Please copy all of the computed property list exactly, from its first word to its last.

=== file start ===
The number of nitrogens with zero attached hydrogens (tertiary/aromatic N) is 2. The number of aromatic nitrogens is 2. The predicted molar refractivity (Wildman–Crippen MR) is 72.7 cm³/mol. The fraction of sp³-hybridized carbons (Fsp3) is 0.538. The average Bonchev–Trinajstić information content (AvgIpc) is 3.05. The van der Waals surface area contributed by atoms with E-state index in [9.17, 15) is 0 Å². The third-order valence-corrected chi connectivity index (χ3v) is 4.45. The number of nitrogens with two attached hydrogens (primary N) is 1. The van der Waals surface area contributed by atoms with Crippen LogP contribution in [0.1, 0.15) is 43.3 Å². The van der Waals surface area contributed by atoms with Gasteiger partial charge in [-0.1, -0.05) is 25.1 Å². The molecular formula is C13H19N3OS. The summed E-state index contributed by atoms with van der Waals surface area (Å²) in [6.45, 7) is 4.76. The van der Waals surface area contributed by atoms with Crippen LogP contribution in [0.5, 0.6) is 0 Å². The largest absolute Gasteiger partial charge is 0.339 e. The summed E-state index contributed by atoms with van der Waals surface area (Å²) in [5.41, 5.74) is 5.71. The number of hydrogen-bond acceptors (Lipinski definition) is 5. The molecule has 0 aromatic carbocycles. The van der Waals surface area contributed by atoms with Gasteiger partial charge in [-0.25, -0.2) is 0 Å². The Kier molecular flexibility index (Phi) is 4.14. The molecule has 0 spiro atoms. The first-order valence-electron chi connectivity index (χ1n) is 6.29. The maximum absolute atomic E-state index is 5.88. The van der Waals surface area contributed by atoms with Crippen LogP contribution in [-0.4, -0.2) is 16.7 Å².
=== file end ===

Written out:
The number of nitrogens with zero attached hydrogens (tertiary/aromatic N) is 2. The number of aromatic nitrogens is 2. The predicted molar refractivity (Wildman–Crippen MR) is 72.7 cm³/mol. The fraction of sp³-hybridized carbons (Fsp3) is 0.538. The average Bonchev–Trinajstić information content (AvgIpc) is 3.05. The van der Waals surface area contributed by atoms with E-state index in [9.17, 15) is 0 Å². The third-order valence-corrected chi connectivity index (χ3v) is 4.45. The number of nitrogens with two attached hydrogens (primary N) is 1. The van der Waals surface area contributed by atoms with Crippen LogP contribution in [0.1, 0.15) is 43.3 Å². The van der Waals surface area contributed by atoms with Gasteiger partial charge in [-0.1, -0.05) is 25.1 Å². The molecular formula is C13H19N3OS. The summed E-state index contributed by atoms with van der Waals surface area (Å²) in [6.45, 7) is 4.76. The van der Waals surface area contributed by atoms with Crippen LogP contribution in [0.5, 0.6) is 0 Å². The largest absolute Gasteiger partial charge is 0.339 e. The summed E-state index contributed by atoms with van der Waals surface area (Å²) in [5.41, 5.74) is 5.71. The number of hydrogen-bond acceptors (Lipinski definition) is 5. The molecule has 0 aromatic carbocycles. The van der Waals surface area contributed by atoms with Gasteiger partial charge in [-0.25, -0.2) is 0 Å². The Kier molecular flexibility index (Phi) is 4.14. The molecule has 0 spiro atoms. The first-order valence-electron chi connectivity index (χ1n) is 6.29. The maximum absolute atomic E-state index is 5.88. The van der Waals surface area contributed by atoms with Crippen LogP contribution in [-0.4, -0.2) is 16.7 Å².